The big news of the last few weeks has been the announcement that stock market giant Budimex has gone through with its plans to sell its residential development business, Budimex Nieruchomości, for PLN 1.5 bln to Czech-group Crestyl. According to previous stock market announcements, Budimex is now to further develop its FB Serwis subsidiary, which specialises in road maintenance and waste disposal (constructing incinerators) – and this will mean taking over more companies. Erbud is also looking around for an attractive niche, this time in the assembly of wooden modules – a segment that has been growing in popularity in Western Europe. The company aims to invest up to PLN 100 mln in this area over the next three years and is to finance this through issuing bonds or even by selling a minority stake in PBDI, which is active in the renewable energy market. Unibep has already invested in the module construction market and is now taking aim at the Scandinavian market.

WIG Developers has also been going through something of a growth spurt. Since February 2020 it has risen by 40 pct, with this latest surge having resulted from the extremely good home sales figures for last year, which have just been released. According to business journal ‘Parkiet’, sales fell in 2020 by just under 7 pct, while for many developers the fourth quarter was the best of the entire year. Improvements in the job market, the loosening of bank mortgage requirements in H2 2020 and the continuing low interest rates have all driven up the demand for housing. Experts are now predicting that sales will continue to grow in large cities over the next two years, but eventually developers’ shrinking land banks will become a problem. As has been the case with construction companies, there have also been several mergers and acquisitions among developers. Echo Investment has joined forces with Archicom to create one of the largest residential developers in Poland. The transaction has yet to be approved by Poland’s competition authority UOKiK. Meanwhile, Polnord is to leave the Warsaw Stock Exchange after 22 years. Majority shareholder Cordia of Hungary has announced that it is calling in the outstading shares and will purchase them from all remaining investors (who together currently hold 4 pct of Polnord’s shares). (Mir)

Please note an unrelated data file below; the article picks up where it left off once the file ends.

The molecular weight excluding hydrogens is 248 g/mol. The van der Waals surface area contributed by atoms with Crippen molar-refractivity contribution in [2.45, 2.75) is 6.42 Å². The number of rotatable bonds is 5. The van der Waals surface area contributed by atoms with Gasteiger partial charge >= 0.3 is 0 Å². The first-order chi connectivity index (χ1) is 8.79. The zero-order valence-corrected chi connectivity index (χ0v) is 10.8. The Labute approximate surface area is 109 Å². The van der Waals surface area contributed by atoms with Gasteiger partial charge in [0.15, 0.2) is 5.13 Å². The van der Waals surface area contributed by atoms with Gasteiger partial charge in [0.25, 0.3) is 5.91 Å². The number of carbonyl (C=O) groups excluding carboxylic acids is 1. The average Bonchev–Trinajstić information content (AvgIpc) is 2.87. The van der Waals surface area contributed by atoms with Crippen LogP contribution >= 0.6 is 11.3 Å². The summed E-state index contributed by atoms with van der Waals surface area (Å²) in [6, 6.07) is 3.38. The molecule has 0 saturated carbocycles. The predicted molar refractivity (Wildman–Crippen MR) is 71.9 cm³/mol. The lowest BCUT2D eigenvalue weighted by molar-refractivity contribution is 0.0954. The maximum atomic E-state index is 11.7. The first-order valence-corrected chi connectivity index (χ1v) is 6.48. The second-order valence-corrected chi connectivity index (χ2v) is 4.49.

Making the same moves

Since the beginning of the year, the stock market indexes in Budapest and Prague have been behaving in exactly the same manner as those in Warsaw – the BUX in Budapest has risen by 2.5 pct and the PX50 in Prague by 1.5 pct. The Czech economy saw a rise in GDP in the fourth quarter of 2020 of 0.3 pct, whereas in Poland it fell by 0.7 pct – but in comparison to the rest of the region this was still quite weak. The Hungarian economy grew by 1.1 pct while in Romania the GDP growth was a whopping 5.3 pct.